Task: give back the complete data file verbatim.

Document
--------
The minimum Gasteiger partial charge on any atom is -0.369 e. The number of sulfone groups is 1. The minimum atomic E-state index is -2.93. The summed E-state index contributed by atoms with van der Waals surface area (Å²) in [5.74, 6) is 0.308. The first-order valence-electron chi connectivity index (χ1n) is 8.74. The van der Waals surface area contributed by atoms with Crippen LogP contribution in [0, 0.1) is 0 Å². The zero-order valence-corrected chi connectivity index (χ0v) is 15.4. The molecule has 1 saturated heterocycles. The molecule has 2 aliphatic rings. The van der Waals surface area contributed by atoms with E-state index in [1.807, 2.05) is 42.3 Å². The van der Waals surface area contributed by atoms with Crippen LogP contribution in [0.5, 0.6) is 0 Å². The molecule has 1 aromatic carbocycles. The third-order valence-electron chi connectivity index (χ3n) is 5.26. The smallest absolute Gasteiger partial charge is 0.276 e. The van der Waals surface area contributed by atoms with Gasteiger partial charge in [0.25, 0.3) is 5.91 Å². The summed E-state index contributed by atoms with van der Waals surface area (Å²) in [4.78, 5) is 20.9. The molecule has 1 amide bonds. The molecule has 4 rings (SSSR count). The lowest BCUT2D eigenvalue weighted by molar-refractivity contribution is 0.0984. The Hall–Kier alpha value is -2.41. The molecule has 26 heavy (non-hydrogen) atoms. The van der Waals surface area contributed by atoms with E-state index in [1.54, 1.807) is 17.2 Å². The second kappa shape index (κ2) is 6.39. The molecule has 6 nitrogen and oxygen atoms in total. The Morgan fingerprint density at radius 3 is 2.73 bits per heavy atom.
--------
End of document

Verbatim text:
The minimum Gasteiger partial charge on any atom is -0.369 e. The number of sulfone groups is 1. The minimum atomic E-state index is -2.93. The summed E-state index contributed by atoms with van der Waals surface area (Å²) in [5.74, 6) is 0.308. The first-order valence-electron chi connectivity index (χ1n) is 8.74. The van der Waals surface area contributed by atoms with Crippen LogP contribution in [0, 0.1) is 0 Å². The zero-order valence-corrected chi connectivity index (χ0v) is 15.4. The molecule has 1 saturated heterocycles. The molecule has 2 aliphatic rings. The van der Waals surface area contributed by atoms with E-state index in [1.807, 2.05) is 42.3 Å². The van der Waals surface area contributed by atoms with Crippen LogP contribution in [0.5, 0.6) is 0 Å². The molecule has 1 aromatic carbocycles. The third-order valence-electron chi connectivity index (χ3n) is 5.26. The smallest absolute Gasteiger partial charge is 0.276 e. The van der Waals surface area contributed by atoms with Gasteiger partial charge in [0.25, 0.3) is 5.91 Å². The summed E-state index contributed by atoms with van der Waals surface area (Å²) in [4.78, 5) is 20.9. The molecule has 1 amide bonds. The molecule has 4 rings (SSSR count). The lowest BCUT2D eigenvalue weighted by molar-refractivity contribution is 0.0984. The Hall–Kier alpha value is -2.41. The molecule has 26 heavy (non-hydrogen) atoms. The van der Waals surface area contributed by atoms with E-state index in [1.54, 1.807) is 17.2 Å². The second kappa shape index (κ2) is 6.39. The molecule has 6 nitrogen and oxygen atoms in total. The Morgan fingerprint density at radius 3 is 2.73 bits per heavy atom.